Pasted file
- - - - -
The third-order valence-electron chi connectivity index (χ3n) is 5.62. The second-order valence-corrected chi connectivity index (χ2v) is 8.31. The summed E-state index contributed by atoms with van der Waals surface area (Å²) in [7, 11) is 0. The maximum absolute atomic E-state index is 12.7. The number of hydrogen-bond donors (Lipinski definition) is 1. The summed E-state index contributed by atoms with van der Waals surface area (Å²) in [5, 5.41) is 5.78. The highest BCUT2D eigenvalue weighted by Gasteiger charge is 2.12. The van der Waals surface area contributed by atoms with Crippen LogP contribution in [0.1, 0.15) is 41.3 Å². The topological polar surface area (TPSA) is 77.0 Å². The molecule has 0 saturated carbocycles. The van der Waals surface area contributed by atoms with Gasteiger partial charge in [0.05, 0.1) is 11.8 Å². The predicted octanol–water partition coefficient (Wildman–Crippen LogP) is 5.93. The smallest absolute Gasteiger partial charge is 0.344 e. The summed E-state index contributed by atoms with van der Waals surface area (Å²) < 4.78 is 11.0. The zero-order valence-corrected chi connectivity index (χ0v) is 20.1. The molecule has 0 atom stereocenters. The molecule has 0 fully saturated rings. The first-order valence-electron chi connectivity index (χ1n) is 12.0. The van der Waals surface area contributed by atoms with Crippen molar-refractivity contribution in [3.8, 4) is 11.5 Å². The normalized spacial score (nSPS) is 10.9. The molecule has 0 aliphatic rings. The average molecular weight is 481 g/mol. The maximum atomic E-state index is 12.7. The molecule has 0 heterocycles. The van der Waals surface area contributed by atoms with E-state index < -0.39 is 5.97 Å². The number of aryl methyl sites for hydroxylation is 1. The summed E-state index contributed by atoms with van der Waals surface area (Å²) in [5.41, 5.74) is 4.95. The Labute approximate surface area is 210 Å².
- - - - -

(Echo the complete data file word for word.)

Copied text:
The third-order valence-electron chi connectivity index (χ3n) is 5.62. The second-order valence-corrected chi connectivity index (χ2v) is 8.31. The summed E-state index contributed by atoms with van der Waals surface area (Å²) in [7, 11) is 0. The maximum absolute atomic E-state index is 12.7. The number of hydrogen-bond donors (Lipinski definition) is 1. The summed E-state index contributed by atoms with van der Waals surface area (Å²) in [5, 5.41) is 5.78. The highest BCUT2D eigenvalue weighted by Gasteiger charge is 2.12. The van der Waals surface area contributed by atoms with Crippen LogP contribution in [0.1, 0.15) is 41.3 Å². The topological polar surface area (TPSA) is 77.0 Å². The molecule has 0 saturated carbocycles. The van der Waals surface area contributed by atoms with Gasteiger partial charge in [0.05, 0.1) is 11.8 Å². The predicted octanol–water partition coefficient (Wildman–Crippen LogP) is 5.93. The smallest absolute Gasteiger partial charge is 0.344 e. The summed E-state index contributed by atoms with van der Waals surface area (Å²) < 4.78 is 11.0. The zero-order valence-corrected chi connectivity index (χ0v) is 20.1. The molecule has 0 atom stereocenters. The molecule has 0 fully saturated rings. The first-order valence-electron chi connectivity index (χ1n) is 12.0. The van der Waals surface area contributed by atoms with Crippen molar-refractivity contribution in [3.8, 4) is 11.5 Å². The normalized spacial score (nSPS) is 10.9. The molecule has 0 aliphatic rings. The average molecular weight is 481 g/mol. The maximum atomic E-state index is 12.7. The molecule has 0 heterocycles. The van der Waals surface area contributed by atoms with E-state index < -0.39 is 5.97 Å². The number of aryl methyl sites for hydroxylation is 1. The summed E-state index contributed by atoms with van der Waals surface area (Å²) in [5.41, 5.74) is 4.95. The Labute approximate surface area is 210 Å².